Securing a shared future for wildlife and people

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Rats, Venus and Mercury

Given its namesake, it’s not surprising that Taronga’s Bird Show boasts a wide variety of birds, from hawks to parrots to vultures and even chickens. But along with those stars of a feathered variety are of course our rats.

Getting one of the biggest reactions in the Bird Show, our rats are just as much stars as the rest of the crew, and proof any animal can be trained, big or small, even a goldfish! No joke.

If you are unfamiliar with the show, we have two groups of rats that take part in our daily shows. A common question is, “are these rats used for food”, and I can tell you straight up, the answer is no.

These smaller team members get as much training and time invested into them as all the birds. Just like we use positive reinforcement with our birds, we do the same for the rats.

We reward behaviours we want. These rewards can include toys, attention, shelter, and as many people would correctly assume, food. Food is a powerful reinforcer, but not the only thing we use to shape our behaviours. In saying that, I’d do anything for chocolate, even when I don’t need it – a good reminder that all things should be enjoyed in moderation!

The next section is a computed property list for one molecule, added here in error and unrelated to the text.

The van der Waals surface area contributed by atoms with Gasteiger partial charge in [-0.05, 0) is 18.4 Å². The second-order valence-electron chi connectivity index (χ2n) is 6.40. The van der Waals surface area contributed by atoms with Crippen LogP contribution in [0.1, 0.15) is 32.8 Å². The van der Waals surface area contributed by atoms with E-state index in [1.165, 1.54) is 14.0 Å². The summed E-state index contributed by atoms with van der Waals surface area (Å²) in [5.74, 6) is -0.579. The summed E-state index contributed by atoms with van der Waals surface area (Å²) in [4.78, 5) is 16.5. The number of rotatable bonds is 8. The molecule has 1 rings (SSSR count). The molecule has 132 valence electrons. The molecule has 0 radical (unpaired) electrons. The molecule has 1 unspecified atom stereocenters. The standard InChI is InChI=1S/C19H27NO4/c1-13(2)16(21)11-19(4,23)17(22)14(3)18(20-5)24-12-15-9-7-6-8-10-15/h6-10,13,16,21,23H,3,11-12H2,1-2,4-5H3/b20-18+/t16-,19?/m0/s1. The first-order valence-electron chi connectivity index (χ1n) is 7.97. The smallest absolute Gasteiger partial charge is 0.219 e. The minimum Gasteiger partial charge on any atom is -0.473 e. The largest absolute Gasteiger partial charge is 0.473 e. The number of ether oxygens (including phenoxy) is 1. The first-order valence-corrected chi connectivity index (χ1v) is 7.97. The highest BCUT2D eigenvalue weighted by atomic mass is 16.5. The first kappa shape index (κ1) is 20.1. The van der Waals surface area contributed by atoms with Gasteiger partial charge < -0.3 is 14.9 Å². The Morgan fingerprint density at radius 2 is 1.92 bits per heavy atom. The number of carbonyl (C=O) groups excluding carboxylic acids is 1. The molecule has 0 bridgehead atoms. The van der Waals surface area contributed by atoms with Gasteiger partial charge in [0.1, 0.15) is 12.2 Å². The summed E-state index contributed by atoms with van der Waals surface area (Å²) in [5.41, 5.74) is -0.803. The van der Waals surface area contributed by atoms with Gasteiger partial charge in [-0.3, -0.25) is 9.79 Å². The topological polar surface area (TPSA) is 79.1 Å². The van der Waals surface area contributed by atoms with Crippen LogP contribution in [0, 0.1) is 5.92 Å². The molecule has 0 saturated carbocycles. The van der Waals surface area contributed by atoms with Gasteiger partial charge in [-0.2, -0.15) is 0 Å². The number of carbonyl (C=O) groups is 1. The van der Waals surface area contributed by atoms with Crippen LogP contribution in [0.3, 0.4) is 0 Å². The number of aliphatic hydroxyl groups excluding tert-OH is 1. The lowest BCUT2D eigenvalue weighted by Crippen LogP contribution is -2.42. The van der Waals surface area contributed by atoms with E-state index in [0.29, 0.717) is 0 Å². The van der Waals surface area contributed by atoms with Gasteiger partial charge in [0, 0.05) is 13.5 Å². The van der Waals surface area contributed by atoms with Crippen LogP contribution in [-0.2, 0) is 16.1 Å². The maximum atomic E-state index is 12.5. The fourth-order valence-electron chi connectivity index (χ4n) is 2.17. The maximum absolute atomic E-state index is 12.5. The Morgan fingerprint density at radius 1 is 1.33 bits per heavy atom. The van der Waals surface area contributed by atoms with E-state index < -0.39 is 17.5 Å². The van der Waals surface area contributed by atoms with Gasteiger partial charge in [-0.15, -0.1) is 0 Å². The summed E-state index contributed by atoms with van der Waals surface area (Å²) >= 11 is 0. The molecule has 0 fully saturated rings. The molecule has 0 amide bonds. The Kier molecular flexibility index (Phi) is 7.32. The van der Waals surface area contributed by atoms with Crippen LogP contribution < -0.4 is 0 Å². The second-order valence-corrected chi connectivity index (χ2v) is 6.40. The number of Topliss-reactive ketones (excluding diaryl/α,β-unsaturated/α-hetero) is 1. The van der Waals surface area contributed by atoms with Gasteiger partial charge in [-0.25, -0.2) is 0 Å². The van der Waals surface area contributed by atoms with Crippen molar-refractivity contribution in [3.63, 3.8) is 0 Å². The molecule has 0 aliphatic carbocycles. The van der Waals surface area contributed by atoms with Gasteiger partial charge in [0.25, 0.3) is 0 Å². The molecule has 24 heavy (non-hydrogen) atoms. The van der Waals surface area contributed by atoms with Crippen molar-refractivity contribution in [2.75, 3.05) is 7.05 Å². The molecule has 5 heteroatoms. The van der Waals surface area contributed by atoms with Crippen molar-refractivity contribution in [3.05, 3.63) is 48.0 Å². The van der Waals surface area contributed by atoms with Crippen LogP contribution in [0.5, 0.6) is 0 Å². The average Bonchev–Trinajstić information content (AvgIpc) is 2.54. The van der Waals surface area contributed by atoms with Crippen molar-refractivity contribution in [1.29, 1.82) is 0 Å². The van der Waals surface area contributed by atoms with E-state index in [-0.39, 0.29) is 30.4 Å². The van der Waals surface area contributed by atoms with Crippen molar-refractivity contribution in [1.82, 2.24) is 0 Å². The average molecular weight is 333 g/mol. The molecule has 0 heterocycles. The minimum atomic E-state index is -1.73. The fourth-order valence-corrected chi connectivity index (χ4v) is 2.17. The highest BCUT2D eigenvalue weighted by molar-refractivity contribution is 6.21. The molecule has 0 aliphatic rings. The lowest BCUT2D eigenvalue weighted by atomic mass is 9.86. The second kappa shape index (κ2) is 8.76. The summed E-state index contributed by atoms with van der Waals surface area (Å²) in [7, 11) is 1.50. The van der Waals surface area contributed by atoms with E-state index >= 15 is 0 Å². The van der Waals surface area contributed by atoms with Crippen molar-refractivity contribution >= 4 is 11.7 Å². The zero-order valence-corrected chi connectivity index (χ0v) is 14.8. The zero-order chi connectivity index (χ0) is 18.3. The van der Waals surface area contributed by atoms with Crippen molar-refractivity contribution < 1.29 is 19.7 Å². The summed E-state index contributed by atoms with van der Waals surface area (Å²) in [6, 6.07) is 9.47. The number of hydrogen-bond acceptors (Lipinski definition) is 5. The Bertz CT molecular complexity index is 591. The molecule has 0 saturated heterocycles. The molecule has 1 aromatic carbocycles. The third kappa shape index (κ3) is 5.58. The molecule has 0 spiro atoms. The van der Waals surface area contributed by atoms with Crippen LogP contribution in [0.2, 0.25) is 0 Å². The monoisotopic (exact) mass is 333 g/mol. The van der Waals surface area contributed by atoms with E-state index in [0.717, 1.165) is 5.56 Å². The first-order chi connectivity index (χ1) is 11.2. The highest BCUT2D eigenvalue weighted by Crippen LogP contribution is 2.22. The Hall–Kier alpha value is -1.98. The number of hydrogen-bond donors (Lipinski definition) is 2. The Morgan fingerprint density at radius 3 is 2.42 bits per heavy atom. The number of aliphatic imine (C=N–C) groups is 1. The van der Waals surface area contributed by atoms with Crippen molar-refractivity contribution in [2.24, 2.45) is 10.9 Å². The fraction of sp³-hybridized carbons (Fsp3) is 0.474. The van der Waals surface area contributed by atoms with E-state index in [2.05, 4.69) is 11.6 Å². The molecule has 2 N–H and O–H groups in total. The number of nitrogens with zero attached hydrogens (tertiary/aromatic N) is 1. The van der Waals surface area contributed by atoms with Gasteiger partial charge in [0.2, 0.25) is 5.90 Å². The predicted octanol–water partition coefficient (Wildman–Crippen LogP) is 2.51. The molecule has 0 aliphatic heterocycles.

It's most important to take small steps, working within the animals’ confidence zone, and building trust.

Our current rats are named after planets within our solar system. In the “Comets” we have Venus, Mercury, Earth and Mars, and in the “Asteroids” we have Jupiter, Neptune and Saturn.

Each one has their own quirks and different markings, so you learn to tell them apart easily.

In the past we have named our rats after X-Men, Shakespearean characters, famous rats throughout history, and even chocolates (we really like chocolate).

The two rats in the photo are Venus and Mercury, soaking up the sunshine and taking in the stunning Sydney backdrop. Later that day they were given chunks of wood smeared in banana and kiwi. They are some spoilt rats.

When you next get the chance come down and say “hi”, or spot a rat or two, or three, or four!

Bird Trainer, Brendan

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